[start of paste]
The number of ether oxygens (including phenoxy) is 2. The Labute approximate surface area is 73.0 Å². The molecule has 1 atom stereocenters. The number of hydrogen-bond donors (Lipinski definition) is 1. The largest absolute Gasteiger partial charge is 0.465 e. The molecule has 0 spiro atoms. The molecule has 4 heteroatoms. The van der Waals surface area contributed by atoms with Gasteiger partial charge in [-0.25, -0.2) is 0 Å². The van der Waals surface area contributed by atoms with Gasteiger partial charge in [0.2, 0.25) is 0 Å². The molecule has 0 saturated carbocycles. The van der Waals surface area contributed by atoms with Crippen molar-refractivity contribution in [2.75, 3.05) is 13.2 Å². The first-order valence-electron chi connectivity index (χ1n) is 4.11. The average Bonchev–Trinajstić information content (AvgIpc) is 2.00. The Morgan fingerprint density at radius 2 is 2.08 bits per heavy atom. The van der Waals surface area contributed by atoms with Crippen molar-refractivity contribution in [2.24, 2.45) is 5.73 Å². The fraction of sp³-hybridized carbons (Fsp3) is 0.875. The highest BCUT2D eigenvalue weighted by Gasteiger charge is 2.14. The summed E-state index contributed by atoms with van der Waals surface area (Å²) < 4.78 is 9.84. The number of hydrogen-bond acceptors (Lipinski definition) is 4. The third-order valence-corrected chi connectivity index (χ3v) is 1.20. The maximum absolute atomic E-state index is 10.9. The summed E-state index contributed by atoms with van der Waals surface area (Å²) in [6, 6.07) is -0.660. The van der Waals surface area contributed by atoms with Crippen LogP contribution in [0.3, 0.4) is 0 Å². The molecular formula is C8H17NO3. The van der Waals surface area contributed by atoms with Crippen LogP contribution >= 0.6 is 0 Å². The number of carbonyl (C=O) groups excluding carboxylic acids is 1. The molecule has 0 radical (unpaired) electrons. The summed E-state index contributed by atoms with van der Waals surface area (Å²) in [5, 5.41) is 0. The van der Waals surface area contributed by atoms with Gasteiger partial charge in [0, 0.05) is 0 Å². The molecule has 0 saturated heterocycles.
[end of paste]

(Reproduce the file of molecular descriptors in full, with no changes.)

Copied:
The number of ether oxygens (including phenoxy) is 2. The Labute approximate surface area is 73.0 Å². The molecule has 1 atom stereocenters. The number of hydrogen-bond donors (Lipinski definition) is 1. The largest absolute Gasteiger partial charge is 0.465 e. The molecule has 0 spiro atoms. The molecule has 4 heteroatoms. The van der Waals surface area contributed by atoms with Gasteiger partial charge in [-0.25, -0.2) is 0 Å². The van der Waals surface area contributed by atoms with Gasteiger partial charge in [0.2, 0.25) is 0 Å². The molecule has 0 saturated carbocycles. The van der Waals surface area contributed by atoms with Crippen molar-refractivity contribution in [2.75, 3.05) is 13.2 Å². The first-order valence-electron chi connectivity index (χ1n) is 4.11. The average Bonchev–Trinajstić information content (AvgIpc) is 2.00. The Morgan fingerprint density at radius 2 is 2.08 bits per heavy atom. The van der Waals surface area contributed by atoms with Crippen molar-refractivity contribution in [2.24, 2.45) is 5.73 Å². The fraction of sp³-hybridized carbons (Fsp3) is 0.875. The highest BCUT2D eigenvalue weighted by Gasteiger charge is 2.14. The summed E-state index contributed by atoms with van der Waals surface area (Å²) < 4.78 is 9.84. The number of hydrogen-bond acceptors (Lipinski definition) is 4. The third-order valence-corrected chi connectivity index (χ3v) is 1.20. The maximum absolute atomic E-state index is 10.9. The summed E-state index contributed by atoms with van der Waals surface area (Å²) in [6, 6.07) is -0.660. The van der Waals surface area contributed by atoms with Crippen LogP contribution in [0.3, 0.4) is 0 Å². The molecular formula is C8H17NO3. The van der Waals surface area contributed by atoms with Crippen LogP contribution >= 0.6 is 0 Å². The number of carbonyl (C=O) groups excluding carboxylic acids is 1. The molecule has 0 radical (unpaired) electrons. The summed E-state index contributed by atoms with van der Waals surface area (Å²) in [5, 5.41) is 0. The van der Waals surface area contributed by atoms with Gasteiger partial charge in [0, 0.05) is 0 Å². The molecule has 0 saturated heterocycles.